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  Reply # 1209452 6-Jan-2015 18:59
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KiwiNZ: Vodafone are free to put their prices up, as with any seller the price they want is their choice. It should however be the buyers choice if they wish to pay the price, the buyer should be free to say no and move without penalty.
I doubt that VF will limit increases to end of contract or new connections. I feel if these increases cause minimal loss of customers they will increase across the board. They are trying to recoup losses.

Sky have done similar things before...do you think the same rule should apply?

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  Reply # 1209453 6-Jan-2015 19:01
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quickymart:
KiwiNZ: Vodafone are free to put their prices up, as with any seller the price they want is their choice. It should however be the buyers choice if they wish to pay the price, the buyer should be free to say no and move without penalty.
I doubt that VF will limit increases to end of contract or new connections. I feel if these increases cause minimal loss of customers they will increase across the board. They are trying to recoup losses.

Sky have done similar things before...do you think the same rule should apply?


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Mike
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The views stated in my posts are my personal views and not that of any other organisation.

 

 Mac user, Windows curser, Chrome OS desired.

 

The great divide is the lies from both sides.

 

 


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  Reply # 1209541 6-Jan-2015 21:23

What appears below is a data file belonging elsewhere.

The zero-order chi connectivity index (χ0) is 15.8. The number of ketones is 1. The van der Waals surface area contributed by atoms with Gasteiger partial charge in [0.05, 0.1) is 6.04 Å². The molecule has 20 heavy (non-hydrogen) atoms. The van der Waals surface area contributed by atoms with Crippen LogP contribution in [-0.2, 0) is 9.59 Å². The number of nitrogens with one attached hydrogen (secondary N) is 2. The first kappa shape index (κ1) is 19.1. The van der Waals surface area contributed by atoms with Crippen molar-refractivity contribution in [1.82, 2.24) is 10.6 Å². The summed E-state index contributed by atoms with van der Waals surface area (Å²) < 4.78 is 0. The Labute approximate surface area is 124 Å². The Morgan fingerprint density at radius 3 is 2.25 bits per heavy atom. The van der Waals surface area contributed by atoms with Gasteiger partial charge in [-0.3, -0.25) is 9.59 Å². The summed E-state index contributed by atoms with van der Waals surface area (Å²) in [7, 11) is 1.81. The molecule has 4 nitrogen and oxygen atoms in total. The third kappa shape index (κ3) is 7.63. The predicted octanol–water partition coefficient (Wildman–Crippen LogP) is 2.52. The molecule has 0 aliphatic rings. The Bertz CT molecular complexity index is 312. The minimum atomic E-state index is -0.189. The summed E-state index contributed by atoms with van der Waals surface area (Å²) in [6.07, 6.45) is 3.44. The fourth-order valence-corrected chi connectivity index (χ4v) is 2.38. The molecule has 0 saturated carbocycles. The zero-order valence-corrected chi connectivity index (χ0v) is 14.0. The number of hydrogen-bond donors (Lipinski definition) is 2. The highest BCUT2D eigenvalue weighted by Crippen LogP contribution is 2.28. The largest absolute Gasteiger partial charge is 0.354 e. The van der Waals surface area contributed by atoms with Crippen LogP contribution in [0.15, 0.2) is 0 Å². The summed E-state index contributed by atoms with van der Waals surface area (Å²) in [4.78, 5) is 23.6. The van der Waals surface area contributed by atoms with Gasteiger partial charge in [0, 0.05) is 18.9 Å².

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http://www.vodafone.co.nz/broadband-phone-bundles/

 

Will "Broadband with a home phone Unlimited Data $105" be going up by $4? 

 

http://www.spark.co.nz/shop/internet/adsl/
Spark are reducing their price of that same plan to $99.

Seems stupid if Vodafone do increase the price for that plan.

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  Reply # 1209545 6-Jan-2015 21:38
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On a slightly different note I just got my unlimited naked ADSL bill and it has gone up $10 

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  Reply # 1209549 6-Jan-2015 21:52
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On a side note, did Vodafone move their Call Centre to the Philippines? Whenever I call I always get Filipinos. Nothing wrong with it just wondering.

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  Reply # 1209557 6-Jan-2015 21:59
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I would personally expect the cost to go up by about the same as annual inflation - (which last year was about 1%)
The gigabytes can go up or stay the same, but the man digging the ground and connecting the joints needs his annual pay rise to meet inflation and thats where most of the cost is - labour.




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  Reply # 1209562 6-Jan-2015 22:07
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raytaylor: I would personally expect the cost to go up by about the same as annual inflation - (which last year was about 1%)
The gigabytes can go up or stay the same, but the man digging the ground and connecting the joints needs his annual pay rise to meet inflation and thats where most of the cost is - labour.


Cable is above ground..... And there's only install work happening these days....




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  Reply # 1209565 6-Jan-2015 22:13
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antoniosk:
raytaylor: I would personally expect the cost to go up by about the same as annual inflation - (which last year was about 1%)
The gigabytes can go up or stay the same, but the man digging the ground and connecting the joints needs his annual pay rise to meet inflation and thats where most of the cost is - labour.


Cable is above ground..... And there's only install work happening these days....

It's above and below ground here in Christchurch. The repeaters are in green boxes along the footpath

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  Reply # 1209574 6-Jan-2015 22:25
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21brandon21: On a side note, did Vodafone move their Call Centre to the Philippines? Whenever I call I always get Filipinos. Nothing wrong with it just wondering.